When Greg rejoined her, she learned that the bracelets were MidAmericon’s (never imitated) concept of a badge. Not knowing any better, neither of them found the idea odd. They went on to spend four days in Kansas City rather than the intended one, walked Robert Heinlein home from the Hugo Banquet (after he had evaded his handlers), had a thoroughly wonderful time and returned to the Pacific Northwest as enthusiasts for Roscoe.
Not being the sort to let any enthusiasm die aborning, the Bennetts set to work to create a local fandom. (It was only later that they learned of the older generation of Seattle fen, who were far from active recruiters.) They founded the Northwest Science Fiction Society, which in turn founded Norwescon and launched, of all things, a Seattle in ‘81 Worldcon bid.
These events came to my notice when I made my annual Fourth of July visit in 1977. In addition to the usual festivities, such as making patriotic toasts and bellowing songs from 1776, a half dozen of us traveled to Vancouver to attend Westercon XXX, my first science fiction convention. (See photos.)
One con does not make a fan. While Westercon was full of interest, I felt no compulsion to track down similar events closer to home. The indirect approach continued.
Greg went to Suncon that year, where he spent a lot of time with Ross Pavlac and received much unsolicited advice concerning the fledgling Seattle Worldcon bid. Over the next several months, Greg, Ross and Becky discussed fannish matters over the telephone at inordinate length. As the bid grew more substantial, Greg thought that it would look good to have a lawyer on the committee and asked permission to use my name. That was fine with me. I’m sure that I did the bid no good, but I heard a great deal about it from Greg’s phone calls, which, due to some unhappy personal developments, gradually became longer and more frequent.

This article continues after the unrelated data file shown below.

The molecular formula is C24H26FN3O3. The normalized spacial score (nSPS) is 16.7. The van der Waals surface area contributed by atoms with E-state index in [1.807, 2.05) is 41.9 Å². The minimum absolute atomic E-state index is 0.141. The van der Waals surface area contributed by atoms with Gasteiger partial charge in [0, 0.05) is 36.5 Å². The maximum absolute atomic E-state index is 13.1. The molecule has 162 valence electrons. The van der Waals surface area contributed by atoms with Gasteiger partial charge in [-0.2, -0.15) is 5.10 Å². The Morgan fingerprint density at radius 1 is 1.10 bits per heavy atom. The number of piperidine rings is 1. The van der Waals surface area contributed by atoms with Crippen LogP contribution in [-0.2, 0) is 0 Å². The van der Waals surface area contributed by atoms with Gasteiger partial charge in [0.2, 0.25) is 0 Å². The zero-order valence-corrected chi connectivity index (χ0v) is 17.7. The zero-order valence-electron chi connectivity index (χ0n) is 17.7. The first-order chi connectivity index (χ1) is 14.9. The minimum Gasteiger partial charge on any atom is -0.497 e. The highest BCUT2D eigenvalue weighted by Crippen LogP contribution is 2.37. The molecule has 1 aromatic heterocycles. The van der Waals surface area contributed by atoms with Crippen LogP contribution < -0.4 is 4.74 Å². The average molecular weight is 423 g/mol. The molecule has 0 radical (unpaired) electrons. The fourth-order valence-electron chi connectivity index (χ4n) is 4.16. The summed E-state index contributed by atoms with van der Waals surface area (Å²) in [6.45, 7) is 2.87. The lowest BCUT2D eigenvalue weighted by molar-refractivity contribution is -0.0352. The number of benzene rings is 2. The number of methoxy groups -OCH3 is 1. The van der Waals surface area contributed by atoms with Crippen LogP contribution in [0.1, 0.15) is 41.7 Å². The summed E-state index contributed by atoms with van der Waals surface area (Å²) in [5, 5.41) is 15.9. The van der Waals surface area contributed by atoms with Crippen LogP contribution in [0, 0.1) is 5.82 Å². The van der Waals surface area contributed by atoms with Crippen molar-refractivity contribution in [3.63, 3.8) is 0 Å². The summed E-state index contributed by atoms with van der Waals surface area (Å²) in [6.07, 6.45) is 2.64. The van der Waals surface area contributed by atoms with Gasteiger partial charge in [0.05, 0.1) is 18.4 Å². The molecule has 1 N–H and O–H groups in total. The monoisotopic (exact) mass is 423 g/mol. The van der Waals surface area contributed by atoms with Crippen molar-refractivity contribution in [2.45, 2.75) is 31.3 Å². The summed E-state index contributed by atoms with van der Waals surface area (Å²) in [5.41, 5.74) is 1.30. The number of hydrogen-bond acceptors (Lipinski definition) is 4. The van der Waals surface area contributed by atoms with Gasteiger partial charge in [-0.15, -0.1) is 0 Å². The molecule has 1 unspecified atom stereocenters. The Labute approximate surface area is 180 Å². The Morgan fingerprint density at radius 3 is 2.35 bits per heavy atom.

In April 1979, after being mugged for the third time and deciding that the experience wasn’t fun any more, I left New York for Chicago. At roughly the same time, Ross Pavlac moved there from Columbus, largely for the purpose of heading a Chicago in ‘82 Worldcon bid. If his earlier bid, for Columbus in 1976, had won, I would never have wandered into Fandom. Ohio being off the route between Illinois and Washington State, the Bennetts would have missed the 1976 Worldcon. Even if they had somehow found their way there, Ross would not have later bid for Chicago and thus would not have been looking for Chicago area fans to lend assistance.
To call me a “Chicago fan” was not just an exaggeration but a manifest untruth. Nevertheless, conversations with Greg convinced Ross that I was a person whom he should approach. His efforts were not immediately successful. I can’t recall precisely when or where we met, but it was probably not until well into 1980, after Seattle had lost to Denver and my frail tie to Fandom had thereby dissolved.
Once we did meet, Ross simply took it for granted that I knew far more about Fandom than I really did. And his assumption that I was already a fan had the effect of making me feel like one. At least, I felt enough like one to buy a plane ticket to Boston at the last possible moment and show up at Noreascon 2.
Noreascon proved to be a crash course in fanac. I crashed in the Chicago party suite, set up the big Friday night bid party, worked as a catcher in the Masquerade, stayed up all night Saturday typing membership data for Chicon IV, and even participated in my first fannish practical joke (of which Larry Propp was the victim).
Most importantly, I met a host of Chicago fans at Noreascon and found myself incorporated into their society. Within a year I was hotel liaison for Windycon, then for Chicon IV, from which my career has proceeded to my present happy state of obsolescence and curmudgeonity. In many parallel universes, though, I don’t know Foo from fubar.